I came across this leftover Valentine’s Day decoration during my Sunday photowalk, and it struck me as a fascinating subject. At first glance this decoration, celebrating our cultural trope of “love,” looks like any number of the gaudy February decorations created to make couples feel insufficient 1. Upon closer inspection, however, this decoration tells a different story.
The paint on the heart is fading, and rust has begun to emerge on both the heart proper and the wings with which it’s adorned. A rectangle is found on the heart’s face, giving the impression of a band-aid covering a recent wound. This decoration is broken in, almost to the point of looking like it could break down. But it’s still recognizable, it’s still a decoration celebrating love. It may not be shiny, or perfect, or unfettered with the weathering of seasons – but it’s still there.
This love has character.
This is what I image love looks like for couples during the era of sleepless nights and poopy diapers 2. This is what love looks like when other folks surround us in a time of grief and let us be while not letting us be alone. This is what love looks like when friends tell us we’re being creeps, and yet still want to be our friends. This is what love looks like when the kids are going through adolescence and parents don’t hang their children out the window by their ankles 3. This is what love looks like when people who are frightened meet compassion instead of condescension. This is what love looks like when we’re so angry with someone that we can’t even look at them, only to remember our shared bonds and say, “I’m sorry.”
Love transforms us. Sometimes with the hurts people inflict on us, but more with the hurts we experience on behalf of others. Anyone who has ever dared to love isn’t free of scars. Love leaves us bruised, it leaves us weathered, proverbial rust begins to show in our lives.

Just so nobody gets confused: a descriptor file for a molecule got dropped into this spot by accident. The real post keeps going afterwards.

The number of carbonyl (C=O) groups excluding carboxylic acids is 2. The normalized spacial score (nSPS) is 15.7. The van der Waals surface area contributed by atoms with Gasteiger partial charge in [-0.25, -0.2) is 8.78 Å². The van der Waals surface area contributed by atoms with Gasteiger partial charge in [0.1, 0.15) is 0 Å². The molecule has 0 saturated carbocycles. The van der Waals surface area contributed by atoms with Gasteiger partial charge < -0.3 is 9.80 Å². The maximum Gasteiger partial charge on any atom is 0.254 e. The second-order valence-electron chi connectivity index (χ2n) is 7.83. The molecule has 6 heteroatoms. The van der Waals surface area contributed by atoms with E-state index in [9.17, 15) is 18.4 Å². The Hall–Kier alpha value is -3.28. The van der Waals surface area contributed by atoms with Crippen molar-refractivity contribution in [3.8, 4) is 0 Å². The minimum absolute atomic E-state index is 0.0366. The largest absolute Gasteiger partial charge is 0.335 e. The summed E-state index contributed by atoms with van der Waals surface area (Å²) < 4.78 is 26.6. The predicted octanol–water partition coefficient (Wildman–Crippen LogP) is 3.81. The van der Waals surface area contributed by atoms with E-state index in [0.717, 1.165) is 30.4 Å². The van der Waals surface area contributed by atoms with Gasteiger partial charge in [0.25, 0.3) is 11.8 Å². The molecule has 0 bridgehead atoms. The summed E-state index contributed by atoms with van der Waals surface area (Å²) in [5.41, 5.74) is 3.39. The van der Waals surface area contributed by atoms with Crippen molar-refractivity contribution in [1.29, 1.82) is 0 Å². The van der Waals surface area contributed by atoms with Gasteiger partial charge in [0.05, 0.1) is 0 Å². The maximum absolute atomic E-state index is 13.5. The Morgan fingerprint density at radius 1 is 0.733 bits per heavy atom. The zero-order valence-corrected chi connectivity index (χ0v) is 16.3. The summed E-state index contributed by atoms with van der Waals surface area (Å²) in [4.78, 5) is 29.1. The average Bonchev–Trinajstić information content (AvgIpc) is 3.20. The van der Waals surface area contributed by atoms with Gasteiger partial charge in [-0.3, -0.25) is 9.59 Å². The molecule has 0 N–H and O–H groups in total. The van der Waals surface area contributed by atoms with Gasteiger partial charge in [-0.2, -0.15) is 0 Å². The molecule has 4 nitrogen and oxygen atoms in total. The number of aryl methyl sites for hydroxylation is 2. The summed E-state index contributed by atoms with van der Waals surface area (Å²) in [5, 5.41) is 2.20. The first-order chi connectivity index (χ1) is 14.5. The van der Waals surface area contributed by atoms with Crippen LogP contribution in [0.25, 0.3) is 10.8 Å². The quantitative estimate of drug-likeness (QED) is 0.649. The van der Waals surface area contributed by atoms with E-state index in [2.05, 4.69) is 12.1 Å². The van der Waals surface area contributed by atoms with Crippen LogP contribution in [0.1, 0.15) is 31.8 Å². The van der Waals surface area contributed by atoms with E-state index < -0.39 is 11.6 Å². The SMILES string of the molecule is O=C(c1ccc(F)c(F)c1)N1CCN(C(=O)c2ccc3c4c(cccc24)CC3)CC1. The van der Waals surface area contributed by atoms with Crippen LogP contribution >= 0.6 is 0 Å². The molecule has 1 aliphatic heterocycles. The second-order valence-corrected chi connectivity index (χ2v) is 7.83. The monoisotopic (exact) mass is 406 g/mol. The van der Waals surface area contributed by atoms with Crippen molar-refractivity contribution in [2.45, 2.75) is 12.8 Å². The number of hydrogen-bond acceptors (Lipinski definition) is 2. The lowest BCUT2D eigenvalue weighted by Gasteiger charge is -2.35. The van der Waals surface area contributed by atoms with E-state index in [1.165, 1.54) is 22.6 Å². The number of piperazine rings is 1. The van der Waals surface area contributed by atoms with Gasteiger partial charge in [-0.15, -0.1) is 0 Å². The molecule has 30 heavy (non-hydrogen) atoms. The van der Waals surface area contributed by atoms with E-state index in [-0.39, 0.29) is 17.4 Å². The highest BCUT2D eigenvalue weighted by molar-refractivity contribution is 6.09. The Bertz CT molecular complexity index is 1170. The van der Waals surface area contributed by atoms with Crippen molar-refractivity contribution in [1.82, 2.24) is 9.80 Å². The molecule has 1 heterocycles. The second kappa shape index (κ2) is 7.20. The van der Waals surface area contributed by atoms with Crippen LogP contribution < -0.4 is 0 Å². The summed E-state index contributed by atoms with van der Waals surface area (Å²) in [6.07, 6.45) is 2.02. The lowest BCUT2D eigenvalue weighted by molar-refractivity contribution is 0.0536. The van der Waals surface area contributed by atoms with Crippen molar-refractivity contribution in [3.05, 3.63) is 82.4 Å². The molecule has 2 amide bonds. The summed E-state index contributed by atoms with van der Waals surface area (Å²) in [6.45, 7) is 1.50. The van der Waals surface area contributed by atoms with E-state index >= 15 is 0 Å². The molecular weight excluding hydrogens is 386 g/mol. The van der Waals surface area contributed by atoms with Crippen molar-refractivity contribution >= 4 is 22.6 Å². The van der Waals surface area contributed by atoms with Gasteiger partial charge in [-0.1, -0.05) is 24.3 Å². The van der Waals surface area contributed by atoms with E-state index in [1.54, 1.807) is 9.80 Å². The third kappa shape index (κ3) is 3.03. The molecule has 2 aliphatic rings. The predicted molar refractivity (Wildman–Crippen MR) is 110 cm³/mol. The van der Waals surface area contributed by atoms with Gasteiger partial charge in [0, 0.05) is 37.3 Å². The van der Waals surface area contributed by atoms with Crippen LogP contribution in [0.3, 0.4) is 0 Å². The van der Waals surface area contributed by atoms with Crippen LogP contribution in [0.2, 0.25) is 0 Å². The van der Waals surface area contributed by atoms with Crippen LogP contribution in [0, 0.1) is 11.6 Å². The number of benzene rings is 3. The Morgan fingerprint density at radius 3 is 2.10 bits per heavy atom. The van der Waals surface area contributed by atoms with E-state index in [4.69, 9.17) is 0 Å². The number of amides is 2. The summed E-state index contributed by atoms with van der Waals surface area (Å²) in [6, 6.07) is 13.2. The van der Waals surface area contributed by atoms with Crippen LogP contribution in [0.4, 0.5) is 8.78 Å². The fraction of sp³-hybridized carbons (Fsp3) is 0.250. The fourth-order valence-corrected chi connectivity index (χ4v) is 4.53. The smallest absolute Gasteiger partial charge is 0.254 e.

But love never fails 4. And the only way to avoid the scars love leaves on us is to not love at all. And that’s a price that is too great to pay.
And now these three remain: faith, hope, and love.
But the greatest of these is love. (1 Cor. 13:13 NET)
- You know the kind. The ones where a couple is up to their neck in life, but feel obligated to do something “romantic” on Valentine’s day because our economy tells us to. ↩
- Which, my wife and I loved so much we opted for a second tour of duty. Yes, that was an intentional pun. ↩
- The first story, folks. Or maybe the second if there was an airbag below. ↩
- Many modern Bible translations will translate 1 Corinthians 13:8, the verse from which this sentence comes, as “love never ends.” It’s a more grounded translation of the sentence, but it leaves some of the poetic feel to the passage aside. Ironically the NIV, which is a translation that has a reputation for trying to make everything in the Bible smoothed out, leaves the more poetic translation in place. The actual Greek word would be translated woodenly as “falling,” but in this context is means to collapse or fall to pieces. Yes, I’m a nerd. ↩